President Ramaphosa of South Africa talks tough on fighting gender violence

His address came after days of protests demanding an end to the scourge of rape and murder of women
South African President Ramaphosa condemns renewed xenophobic violence

South Africa’s President Cyril Ramaphosa on Thursday unveiled a raft of plans to tighten laws to fight rape and murder of women as the nation reels from high profile murders in recent days.

“Violence against women has become more than a national crisis,” he said in an address to the nation broadcast on national television and radio stations. 

“It is a crime against our common humanity. Our nation is in mourning and pain. Over the past few days, our country has been deeply traumatised by acts of extreme violence perpetrated by men against women and children. These acts of violence have made us doubt the very foundation of our democratic society, our commitment to human rights and human dignity, to equality, to peace and to justice.”

His address came after two consecutive days of protests in Cape Town, demanding an end to the scourge of rape and murder of women.

At least 137 sexual offences are committed per day, mainly against women, according to official figures.

Women Minister, Maite Nkoana-Mashabane, said this week that more than 30 women were killed by their spouses last month alone.

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The Cape Town rallies were prompted by recent brutal murders that have triggered outrage and much soul-searching in a country that is seen as one of the world’s most dangerous places for women and often appears numb to murder and sexual violence.

In one case, University of Cape Town student, Uyinene “Nene” Mrwetyana, 19, was raped and bludgeoned to death when she went to a post office on August 24.

And on Friday boxing champion, Leighandre “Baby Lee” Jegels, 25, was allegedly shot dead by her partner, who was a police officer.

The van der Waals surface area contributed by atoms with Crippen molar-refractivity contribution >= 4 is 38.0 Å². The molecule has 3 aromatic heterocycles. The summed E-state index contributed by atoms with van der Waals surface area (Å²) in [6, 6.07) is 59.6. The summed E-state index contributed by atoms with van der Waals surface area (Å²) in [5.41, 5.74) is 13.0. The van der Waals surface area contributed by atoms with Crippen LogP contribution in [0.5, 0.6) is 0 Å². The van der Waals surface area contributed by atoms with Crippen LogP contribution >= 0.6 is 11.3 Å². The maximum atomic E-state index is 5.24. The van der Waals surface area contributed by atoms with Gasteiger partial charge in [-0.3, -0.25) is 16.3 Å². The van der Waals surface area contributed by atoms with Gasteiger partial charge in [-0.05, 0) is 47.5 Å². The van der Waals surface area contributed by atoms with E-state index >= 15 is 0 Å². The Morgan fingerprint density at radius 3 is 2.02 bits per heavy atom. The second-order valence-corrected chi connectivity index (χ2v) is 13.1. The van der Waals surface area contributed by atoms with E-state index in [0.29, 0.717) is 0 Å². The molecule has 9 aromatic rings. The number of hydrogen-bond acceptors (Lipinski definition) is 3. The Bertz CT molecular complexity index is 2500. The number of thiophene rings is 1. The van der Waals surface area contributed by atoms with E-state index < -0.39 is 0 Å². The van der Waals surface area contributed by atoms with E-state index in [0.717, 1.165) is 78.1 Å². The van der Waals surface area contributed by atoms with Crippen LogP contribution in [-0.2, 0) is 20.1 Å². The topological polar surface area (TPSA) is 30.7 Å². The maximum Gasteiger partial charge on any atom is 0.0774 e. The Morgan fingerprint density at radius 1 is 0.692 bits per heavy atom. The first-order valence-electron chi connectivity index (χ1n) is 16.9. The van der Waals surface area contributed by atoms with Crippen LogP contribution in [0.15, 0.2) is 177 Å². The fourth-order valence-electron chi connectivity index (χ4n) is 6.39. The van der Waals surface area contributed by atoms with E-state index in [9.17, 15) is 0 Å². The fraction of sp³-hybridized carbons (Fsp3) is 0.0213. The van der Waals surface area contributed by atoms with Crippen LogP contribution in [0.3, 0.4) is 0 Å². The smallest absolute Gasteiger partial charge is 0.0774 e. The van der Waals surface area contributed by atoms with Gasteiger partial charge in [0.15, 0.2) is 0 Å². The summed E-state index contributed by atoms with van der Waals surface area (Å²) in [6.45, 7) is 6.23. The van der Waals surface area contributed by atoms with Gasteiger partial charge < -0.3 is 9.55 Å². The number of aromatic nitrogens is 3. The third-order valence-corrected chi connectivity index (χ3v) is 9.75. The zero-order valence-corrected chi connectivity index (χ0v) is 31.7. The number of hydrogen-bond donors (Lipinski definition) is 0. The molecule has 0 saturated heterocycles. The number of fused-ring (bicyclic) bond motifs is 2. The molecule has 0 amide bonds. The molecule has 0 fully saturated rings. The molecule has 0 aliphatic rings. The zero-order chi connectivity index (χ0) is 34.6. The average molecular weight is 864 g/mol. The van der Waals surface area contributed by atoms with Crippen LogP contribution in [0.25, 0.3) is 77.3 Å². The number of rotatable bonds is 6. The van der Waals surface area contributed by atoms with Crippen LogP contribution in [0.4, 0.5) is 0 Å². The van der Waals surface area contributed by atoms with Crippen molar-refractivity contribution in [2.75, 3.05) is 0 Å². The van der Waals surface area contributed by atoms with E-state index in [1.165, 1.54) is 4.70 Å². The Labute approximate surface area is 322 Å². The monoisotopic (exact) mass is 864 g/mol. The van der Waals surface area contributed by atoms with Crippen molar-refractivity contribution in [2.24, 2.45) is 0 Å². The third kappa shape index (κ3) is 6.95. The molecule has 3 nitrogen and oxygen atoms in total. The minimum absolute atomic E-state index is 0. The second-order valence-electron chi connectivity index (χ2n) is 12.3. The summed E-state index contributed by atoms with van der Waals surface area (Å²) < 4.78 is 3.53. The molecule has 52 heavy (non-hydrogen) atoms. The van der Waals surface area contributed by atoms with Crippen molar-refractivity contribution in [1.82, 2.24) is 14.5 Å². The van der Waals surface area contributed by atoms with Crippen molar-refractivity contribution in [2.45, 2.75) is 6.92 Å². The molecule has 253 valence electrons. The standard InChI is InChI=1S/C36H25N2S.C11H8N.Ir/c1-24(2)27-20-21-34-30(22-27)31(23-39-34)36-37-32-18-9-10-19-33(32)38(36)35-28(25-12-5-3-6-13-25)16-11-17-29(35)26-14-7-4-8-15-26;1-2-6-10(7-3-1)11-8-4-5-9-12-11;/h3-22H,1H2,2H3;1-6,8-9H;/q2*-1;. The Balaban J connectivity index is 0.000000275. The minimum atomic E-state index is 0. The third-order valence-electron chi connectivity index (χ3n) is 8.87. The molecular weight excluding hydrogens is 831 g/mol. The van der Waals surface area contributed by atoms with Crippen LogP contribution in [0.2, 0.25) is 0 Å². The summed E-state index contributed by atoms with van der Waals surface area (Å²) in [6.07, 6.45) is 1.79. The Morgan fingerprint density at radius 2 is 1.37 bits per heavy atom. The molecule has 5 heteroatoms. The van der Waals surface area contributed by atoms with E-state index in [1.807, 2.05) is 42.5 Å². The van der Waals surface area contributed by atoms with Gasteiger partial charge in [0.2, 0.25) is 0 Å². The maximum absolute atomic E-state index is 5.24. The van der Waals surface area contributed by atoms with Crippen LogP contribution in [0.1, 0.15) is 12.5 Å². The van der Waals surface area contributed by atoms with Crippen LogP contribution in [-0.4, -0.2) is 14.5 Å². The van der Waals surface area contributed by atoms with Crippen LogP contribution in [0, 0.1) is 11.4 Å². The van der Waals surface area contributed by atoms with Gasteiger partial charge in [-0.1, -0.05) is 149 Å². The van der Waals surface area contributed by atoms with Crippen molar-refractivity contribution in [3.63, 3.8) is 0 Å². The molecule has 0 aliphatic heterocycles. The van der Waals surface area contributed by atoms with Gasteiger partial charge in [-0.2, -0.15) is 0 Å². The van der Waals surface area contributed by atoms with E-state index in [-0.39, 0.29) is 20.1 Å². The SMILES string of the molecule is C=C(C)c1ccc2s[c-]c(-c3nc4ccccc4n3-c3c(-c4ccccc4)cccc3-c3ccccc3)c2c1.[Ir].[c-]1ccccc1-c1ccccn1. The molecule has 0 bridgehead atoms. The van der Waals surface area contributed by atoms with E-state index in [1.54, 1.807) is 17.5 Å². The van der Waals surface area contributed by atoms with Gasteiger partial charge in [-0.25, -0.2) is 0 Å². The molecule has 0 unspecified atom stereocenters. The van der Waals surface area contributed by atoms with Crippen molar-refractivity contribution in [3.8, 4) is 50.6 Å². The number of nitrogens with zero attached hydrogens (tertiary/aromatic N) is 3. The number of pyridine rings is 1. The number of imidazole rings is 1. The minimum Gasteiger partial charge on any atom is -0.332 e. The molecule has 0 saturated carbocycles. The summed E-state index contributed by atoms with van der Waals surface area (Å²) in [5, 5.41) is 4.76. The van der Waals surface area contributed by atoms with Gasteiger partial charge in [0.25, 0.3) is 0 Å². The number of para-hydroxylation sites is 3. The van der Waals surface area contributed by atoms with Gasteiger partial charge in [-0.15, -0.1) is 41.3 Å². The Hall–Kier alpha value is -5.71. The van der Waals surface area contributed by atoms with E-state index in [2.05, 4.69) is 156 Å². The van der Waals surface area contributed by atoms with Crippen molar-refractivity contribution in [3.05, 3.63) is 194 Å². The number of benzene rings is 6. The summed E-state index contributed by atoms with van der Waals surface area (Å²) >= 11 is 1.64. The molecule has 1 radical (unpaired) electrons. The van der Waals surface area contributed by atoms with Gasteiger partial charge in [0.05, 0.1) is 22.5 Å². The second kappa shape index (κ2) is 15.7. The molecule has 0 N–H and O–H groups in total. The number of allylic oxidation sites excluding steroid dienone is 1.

In another, a man on Tuesday hung his three children aged between four and 10, and his teenager step-daughter in a fit of rage allegedly over a divorce row with their mother in southeastern KwaZulu-Natal province.

‘Harsher sentences’ –

“These killings have caused great pain and outrage because acts of such brutality have become all too common in our communities,” said Ramaphosa.

“I am appalled at the war being waged on our sisters, our mothers, our wives, our partners and our daughters.”

Ramaphosa on Thursday left the World Economic Forum meeting in Cape Town early to accept a memorandum delivered to parliament by a mass demonstration of mainly women.

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“Enough is enough and we are going to act,” Ramaphosa told the women.

“Men that kill and rape must stay in jail for life.”

“The law must change that once you have raped and kill you get life, no bail!” Ramaphosa told the angry crowd. 

He has directed parliament to identify “emergency interventions” as he sought “harsher minimum” sentences for crimes against women and children.

The country has since 2013 established 92 sexual offences courts and 11 more will be opened this year to accelerate conviction rates, he said.

“I agree completely that the killing of women must be bought to an end here in South Africa,” he said. pledging “we will use every means at the disposal of the state”.

On Wednesday, around 500 women demonstrated against South Africa’s “femicide epidemic” in front of Cape Town International Conference Centre, where a three-day World Economic Forum on Africa was opening.

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The WEF on Thursday held a discussion panel on eradicating violence against women in Africa.

One of the panelist, founder of the #BringBackOurGirls campaign in Nigeria, Obiageli Ezekwesili, said “violence against women determines whether a society will be stable -– we need decent humans for society to be stable”.

Last year, South Africa recorded a 6.9 per cent increase in the number of murders countrywide, with an average of 57 murders committed each day.


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